Live: David Johansen, Marianne Faithfull, And An All-Star Cast Pay Tribute To The Rolling Stones At Carnegie Hall

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Bobby Bank/WireImage
David Johansen.
The Music of the Rolling Stones: Hot Rocks 1964-1971
Carnegie Hall
Tuesday, March 13

Better than: Paying $300 to see The Stones.

Okay, so maybe most of the audience was old enough to remember the first time they saw Mick Jagger shake his hips and lips on The Ed Sullivan Show. And a sea of salt-and-pepper hair, thick eyeglasses and bellies betraying too many Big Slam Breakfasts at Denny's was spread among the seats. But last night at Carnegie Hall, the years melted away as a slew of artists paid tribute to the Rolling Stones. Gone, briefly, were the horrors of adulthood (like the couple who told me, with a shudder, about taking their daughter to see Miley Cyrus). Instead, the mostly middle-aged crowd was able to relive the naughty kicks of "Let's Spend The Night Together" and "Honky Tonk Woman" for nearly two hours. They got to shout, "Yeah, yeah, yeah, Woo!" without their kids running from the room. And, finally, to really dig a wide array of Jagger and Richards's most brilliant songs.

And no, Justin Bieber did not come out and sing "Satisfaction."

It became apparent that the show would be great when Ronnie Spector slayed "Time Is On My Side." Backed by a sympathetic house band, the badass chick rediscovered her lost sense of pitch, belting out the R&B classic. Maybe her exultation was a result of knowing her psycho ex-husband was safely tucked away in prison. But when Spector gleefully gave up a trademark "Whoa hoa," the crow went absolutely batshit.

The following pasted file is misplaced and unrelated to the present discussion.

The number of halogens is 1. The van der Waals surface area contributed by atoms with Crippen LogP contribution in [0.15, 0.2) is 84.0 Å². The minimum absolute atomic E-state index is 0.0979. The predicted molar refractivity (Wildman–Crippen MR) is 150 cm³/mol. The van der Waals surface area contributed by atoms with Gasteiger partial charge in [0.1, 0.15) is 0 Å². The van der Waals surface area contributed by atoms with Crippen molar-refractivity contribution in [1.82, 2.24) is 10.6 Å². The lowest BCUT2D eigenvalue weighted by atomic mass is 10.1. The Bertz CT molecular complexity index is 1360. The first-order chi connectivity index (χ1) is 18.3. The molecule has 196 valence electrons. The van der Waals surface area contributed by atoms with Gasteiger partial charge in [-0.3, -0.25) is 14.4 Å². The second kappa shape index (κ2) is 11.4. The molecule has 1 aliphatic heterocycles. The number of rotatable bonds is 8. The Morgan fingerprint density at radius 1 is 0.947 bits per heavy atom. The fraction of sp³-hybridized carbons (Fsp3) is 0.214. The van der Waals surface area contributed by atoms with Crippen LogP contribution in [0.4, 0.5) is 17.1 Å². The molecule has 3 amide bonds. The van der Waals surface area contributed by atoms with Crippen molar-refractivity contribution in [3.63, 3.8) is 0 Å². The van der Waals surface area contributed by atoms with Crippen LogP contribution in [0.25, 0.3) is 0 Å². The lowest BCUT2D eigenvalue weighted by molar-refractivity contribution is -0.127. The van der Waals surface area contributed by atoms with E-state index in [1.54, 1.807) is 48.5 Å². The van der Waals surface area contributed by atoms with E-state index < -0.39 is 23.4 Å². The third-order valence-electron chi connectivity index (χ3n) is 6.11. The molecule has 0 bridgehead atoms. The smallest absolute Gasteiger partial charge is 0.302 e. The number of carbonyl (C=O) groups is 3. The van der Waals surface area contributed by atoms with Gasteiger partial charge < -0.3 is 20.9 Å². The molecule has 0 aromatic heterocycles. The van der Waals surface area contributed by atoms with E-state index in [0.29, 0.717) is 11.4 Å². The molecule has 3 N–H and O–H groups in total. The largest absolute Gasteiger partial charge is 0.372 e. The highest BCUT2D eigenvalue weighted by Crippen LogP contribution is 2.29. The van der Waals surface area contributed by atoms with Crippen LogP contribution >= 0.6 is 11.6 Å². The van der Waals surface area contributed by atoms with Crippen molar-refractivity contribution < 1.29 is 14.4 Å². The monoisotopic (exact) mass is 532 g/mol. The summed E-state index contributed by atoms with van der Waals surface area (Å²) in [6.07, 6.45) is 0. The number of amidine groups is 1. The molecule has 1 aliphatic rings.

Peaches, wearing some sort of spangled naugahyde jumpsuit, was next, and she wiped the floor with a version of "Heart of Stone" that remained true to the Stones' rebellious spirit. She screamed about all the "girls I've known" who've tried in vain to break her, and the audience members, most of whom probably haven't bought a new record since Goat's Head Soup, grudgingly gave it up for this sizzling siren.

There were a few UFO—sighting moments, ones that would never be seen again. The forever fabulous David Johansen, once thought of as Mick Jagger's déclassé cousin from Staten Island, tmade mincemeat out of 1965's "Get Off Of My Cloud." He smiled his Dead End Kids grin, shook his tight, white-jeaned ass and made the song his own. When David Jo boomed, "I decided to take a drive downtown," the song's locale shifted—permanently—from London to New Yawk.

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